Thursday, December 17, 2009

Merry Xmas

Wishing everyone, everywhere a Very Merry Christmas and a successful new decade in 2010.

Monday, December 14, 2009

Deforestation Dilemma

Deforestation is a major issue worldwide but particularly so in sensitive environments like the swamp peat forests of Asia. A peat swamp forest is an extremely diverse ecosystem with about 500 species of trees which can grow up to around 30m tall. Some are valuable timber species and there are also some  useful medicinal plants. From a conservation point of view these species are very important so it is an extremely large impact when this forest is cleared and burnt. All forest fires in the tropics are human related as naturally there is no fire in the system, hence the reason that the layer of plant material has built up to a thickness of around 10m.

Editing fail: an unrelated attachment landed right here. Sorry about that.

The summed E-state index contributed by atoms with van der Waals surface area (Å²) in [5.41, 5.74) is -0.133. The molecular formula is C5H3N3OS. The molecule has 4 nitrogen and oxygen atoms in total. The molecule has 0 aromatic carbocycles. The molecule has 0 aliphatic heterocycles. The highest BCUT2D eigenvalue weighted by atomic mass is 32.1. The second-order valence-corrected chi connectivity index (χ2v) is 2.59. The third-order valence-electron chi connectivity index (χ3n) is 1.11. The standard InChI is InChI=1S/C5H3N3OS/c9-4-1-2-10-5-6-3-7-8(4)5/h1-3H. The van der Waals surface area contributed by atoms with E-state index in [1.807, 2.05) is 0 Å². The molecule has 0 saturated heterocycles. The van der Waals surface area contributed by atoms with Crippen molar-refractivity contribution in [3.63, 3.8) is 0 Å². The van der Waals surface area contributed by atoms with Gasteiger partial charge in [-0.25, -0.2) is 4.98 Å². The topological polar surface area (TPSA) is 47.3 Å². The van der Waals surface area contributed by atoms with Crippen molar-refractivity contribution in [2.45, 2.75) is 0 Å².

A peat swamp forest acts like a sponge, absorbing rain and river water, helps control floods during the rainy season and releases much needed water during the dry season. It is an ecologically important ecosystem for the regulation of climate with the trees absorbing carbon dioxide from the atmosphere and storing this in a thick layer of un-decomposed plant material or peat. The peat in this forest is up to 10m thick, has accumulated over the last 10,000 years and is one of the most important global stores of carbon therefore regulating the levels of carbon dioxide in the atmosphere.